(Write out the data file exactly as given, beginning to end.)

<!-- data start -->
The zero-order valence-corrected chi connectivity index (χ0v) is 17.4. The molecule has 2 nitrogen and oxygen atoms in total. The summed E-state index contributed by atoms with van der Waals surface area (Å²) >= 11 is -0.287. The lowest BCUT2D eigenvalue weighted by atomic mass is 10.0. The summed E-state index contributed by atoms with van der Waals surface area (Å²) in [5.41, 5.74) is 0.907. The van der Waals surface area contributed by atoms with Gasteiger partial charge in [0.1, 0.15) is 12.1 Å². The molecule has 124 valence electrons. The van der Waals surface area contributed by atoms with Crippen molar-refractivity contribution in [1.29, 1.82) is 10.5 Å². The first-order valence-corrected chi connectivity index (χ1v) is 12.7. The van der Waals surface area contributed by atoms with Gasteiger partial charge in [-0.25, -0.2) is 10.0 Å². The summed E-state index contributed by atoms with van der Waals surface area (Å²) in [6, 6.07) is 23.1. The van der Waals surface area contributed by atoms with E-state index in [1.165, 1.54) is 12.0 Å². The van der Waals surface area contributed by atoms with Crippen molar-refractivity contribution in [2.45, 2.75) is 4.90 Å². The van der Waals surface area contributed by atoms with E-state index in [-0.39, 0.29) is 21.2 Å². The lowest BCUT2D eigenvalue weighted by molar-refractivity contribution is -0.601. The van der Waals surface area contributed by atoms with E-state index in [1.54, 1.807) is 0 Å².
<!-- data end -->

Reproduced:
The zero-order valence-corrected chi connectivity index (χ0v) is 17.4. The molecule has 2 nitrogen and oxygen atoms in total. The summed E-state index contributed by atoms with van der Waals surface area (Å²) >= 11 is -0.287. The lowest BCUT2D eigenvalue weighted by atomic mass is 10.0. The summed E-state index contributed by atoms with van der Waals surface area (Å²) in [5.41, 5.74) is 0.907. The van der Waals surface area contributed by atoms with Gasteiger partial charge in [0.1, 0.15) is 12.1 Å². The molecule has 124 valence electrons. The van der Waals surface area contributed by atoms with Crippen molar-refractivity contribution in [1.29, 1.82) is 10.5 Å². The first-order valence-corrected chi connectivity index (χ1v) is 12.7. The van der Waals surface area contributed by atoms with Gasteiger partial charge in [-0.25, -0.2) is 10.0 Å². The summed E-state index contributed by atoms with van der Waals surface area (Å²) in [6, 6.07) is 23.1. The van der Waals surface area contributed by atoms with E-state index in [1.165, 1.54) is 12.0 Å². The van der Waals surface area contributed by atoms with Crippen molar-refractivity contribution in [2.45, 2.75) is 4.90 Å². The van der Waals surface area contributed by atoms with E-state index in [-0.39, 0.29) is 21.2 Å². The lowest BCUT2D eigenvalue weighted by molar-refractivity contribution is -0.601. The van der Waals surface area contributed by atoms with E-state index in [1.54, 1.807) is 0 Å².